April 12, 2016 |
THE SCHOOL REFORM Commission has to go. It has to go because, no matter how much we respect the commissioners who serve this body, the fate of the schools should be decided by elected officials accountable to the people and the communities they serve. It has to go, because it has clearly failed to deliver the financial stability that justified its creation 15 years ago (an impossible task to begin with but one the SRC has accepted as its charge, nevertheless). It has to go because, as John Wister Elementary School shows, it is ripping apart some of the very communities on whose behalf the commissioners are supposed to make their decisions.
March 26, 2016 |
The Philadelphia School Reform Commission on Thursday approved the broad outlines of a proposed $2.8 billion budget for next year that, while anticipating it will have to pay more for charters and pensions, does not see the district's having to ask City Council for new revenue. In a briefing before the SRC meeting, Superintendent William R. Hite Jr. said the district would ask Harrisburg for more money in the fiscal year that begins July 1, but for the first time in years the city will not be tapped for more.
March 20, 2016 |
The Philadelphia School Reform Commission has quietly settled one of four lawsuits stemming from a controversial $7.5 million no-bid camera contract backed by then-Superintendent Arlene C. Ackerman. With no advance notice and no public discussion, the SRC unanimously agreed Thursday to pay $725,000 to Francis X. Dougherty, a former top administrator who lost his job in 2011 after he revealed the no-bid deal to the Inquirer. Dougherty sued the district, and last year, a federal jury found that he had been wrongfully suspended and fired for disclosing the contract to provide surveillance cameras in troubled schools.
March 4, 2016 |
IN A BID to undo last month's devastating state Supreme Court ruling that the Philadelphia School Reform Commission has no power to suspend parts of the state school code, the SRC has asked the court to reconsider its decision. The SRC said in documents filed with the court Monday that the decision "invalidated an essential tool provided by the legislature to address the School District of Philadelphia's ongoing financial and educational crisis at a time when the district is struggling to carry out its constitutional obligation to provide a thorough and efficient education" to city public school students.
February 25, 2016
It's time to begin the hard work necessary to replace the Philadelphia School Reform Commission with a viable school board. The SRC's reason to exist was all but buried last week when the state Supreme Court ruled that the law that created its extraordinary powers nearly two decades ago was unconstitutional. Without the authority granted in the 1998 law allowing the state to take over the School District in 2001, the SRC won't be able to circumvent its contract with the Philadelphia Federation of Teachers to assign staff and change work rules based on what it deems necessary.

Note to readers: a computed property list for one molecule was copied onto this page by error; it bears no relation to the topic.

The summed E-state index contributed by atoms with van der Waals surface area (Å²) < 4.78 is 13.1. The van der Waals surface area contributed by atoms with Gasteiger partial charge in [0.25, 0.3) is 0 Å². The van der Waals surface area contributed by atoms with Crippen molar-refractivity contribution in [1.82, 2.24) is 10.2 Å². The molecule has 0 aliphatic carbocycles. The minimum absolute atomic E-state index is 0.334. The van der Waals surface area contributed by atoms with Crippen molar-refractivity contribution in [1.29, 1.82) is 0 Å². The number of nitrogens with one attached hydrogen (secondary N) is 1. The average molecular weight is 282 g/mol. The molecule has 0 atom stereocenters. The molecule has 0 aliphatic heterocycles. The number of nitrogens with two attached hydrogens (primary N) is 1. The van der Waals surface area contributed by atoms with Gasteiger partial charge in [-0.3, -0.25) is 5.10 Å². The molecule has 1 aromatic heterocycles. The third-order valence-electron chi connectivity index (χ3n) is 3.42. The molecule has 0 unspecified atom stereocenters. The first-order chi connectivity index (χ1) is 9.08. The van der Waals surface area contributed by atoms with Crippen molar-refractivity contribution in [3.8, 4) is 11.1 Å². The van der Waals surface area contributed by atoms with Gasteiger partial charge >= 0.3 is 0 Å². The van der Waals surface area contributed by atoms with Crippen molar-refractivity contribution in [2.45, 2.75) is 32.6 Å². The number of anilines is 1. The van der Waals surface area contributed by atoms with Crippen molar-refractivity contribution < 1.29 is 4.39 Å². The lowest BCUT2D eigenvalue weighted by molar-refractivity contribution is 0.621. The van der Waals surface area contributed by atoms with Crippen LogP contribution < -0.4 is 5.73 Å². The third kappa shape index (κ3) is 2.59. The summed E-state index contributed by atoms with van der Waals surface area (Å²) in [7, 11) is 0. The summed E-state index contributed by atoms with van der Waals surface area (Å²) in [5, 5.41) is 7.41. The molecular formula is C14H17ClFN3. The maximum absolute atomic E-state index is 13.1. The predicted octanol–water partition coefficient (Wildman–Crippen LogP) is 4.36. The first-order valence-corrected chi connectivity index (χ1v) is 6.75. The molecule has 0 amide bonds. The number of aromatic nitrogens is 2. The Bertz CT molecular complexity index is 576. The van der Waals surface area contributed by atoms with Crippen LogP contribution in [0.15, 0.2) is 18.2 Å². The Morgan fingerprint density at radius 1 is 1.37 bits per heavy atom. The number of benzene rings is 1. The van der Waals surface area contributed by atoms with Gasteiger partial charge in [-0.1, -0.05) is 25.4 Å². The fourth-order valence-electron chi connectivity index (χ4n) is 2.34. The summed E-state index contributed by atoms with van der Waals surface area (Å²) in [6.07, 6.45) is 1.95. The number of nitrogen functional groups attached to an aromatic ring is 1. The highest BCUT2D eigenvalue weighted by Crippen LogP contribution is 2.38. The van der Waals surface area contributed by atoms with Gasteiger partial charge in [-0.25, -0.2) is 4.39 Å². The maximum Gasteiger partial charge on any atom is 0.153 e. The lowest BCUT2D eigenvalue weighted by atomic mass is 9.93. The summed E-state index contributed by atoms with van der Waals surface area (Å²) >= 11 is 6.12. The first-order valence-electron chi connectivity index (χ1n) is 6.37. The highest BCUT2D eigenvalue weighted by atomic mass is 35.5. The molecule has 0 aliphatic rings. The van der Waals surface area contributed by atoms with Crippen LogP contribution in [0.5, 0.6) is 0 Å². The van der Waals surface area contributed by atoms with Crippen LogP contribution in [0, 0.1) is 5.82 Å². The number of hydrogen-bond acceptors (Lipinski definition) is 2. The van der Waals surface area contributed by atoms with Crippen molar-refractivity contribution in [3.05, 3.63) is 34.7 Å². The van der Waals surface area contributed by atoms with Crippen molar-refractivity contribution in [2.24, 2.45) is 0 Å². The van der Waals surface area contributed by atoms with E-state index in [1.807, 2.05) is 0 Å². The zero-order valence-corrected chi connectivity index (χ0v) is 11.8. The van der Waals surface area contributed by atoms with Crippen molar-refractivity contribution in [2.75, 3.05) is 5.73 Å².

February 20, 2016 |
Does the new reality handed him this week by the state Supreme Court trouble William R. Hite Jr.? "Absolutely, I'm worried about what it means," the Philadelphia school superintendent said Thursday night of a court ruling this week striking down some of the special powers the School Reform Commission has used in times of crisis. "A lot of the tools that the governing body had have been removed. " The decision could affect how teachers are assigned, how schools are closed, and, most significant, how charter schools might grow.
February 18, 2016 |
On the day that the Philadelphia School Reform Commission approved three new charter schools, the state Supreme Court issued a ruling Tuesday that could have grave implications for the cash-strapped district's finances and operations for years to come. The court ruled that the SRC had no legal power to suspend portions of the state charter law and school code. The ruling strips the commission of extraordinary powers it believed it had - and used. It was too soon to say exactly what the fallout for the school system would be - district lawyers offered no official comment - but early indications were ominous.
February 2, 2016 |
WHEN Superintendent William Hite announced that he had changed his mind about placing John Wister Elementary School into the "Renaissance" program and turning it over to Mastery Charter Schools, the school community rejoiced. He cited new data that showed the school had made significant growth. But at last week's meeting, School Reform Commissioner Sylvia Simms introduced an eleventh-hour resolution, approved by the SRC, to override Hite's decision. The resolution had not been posted before the meeting, and Chairwoman Marjorie Neff denied requests from members of the public to comment before the vote.
January 24, 2016 |
Sylvia Simms rarely speaks publicly at School Reform Commission meetings. But nearly five hours into a contentious session on Thursday night, the former Philadelphia School District bus aide dropped a bombshell, offering a walk-on resolution that altered the fate of a struggling Germantown public school. "I have pent-up emotions about the way the district has allowed many of our schools in low-income neighborhoods to fail our students and their families," Simms said. "Families are literally crying for alternatives, and they have shown us by their choices that they are not pleased by the way we are educating their children.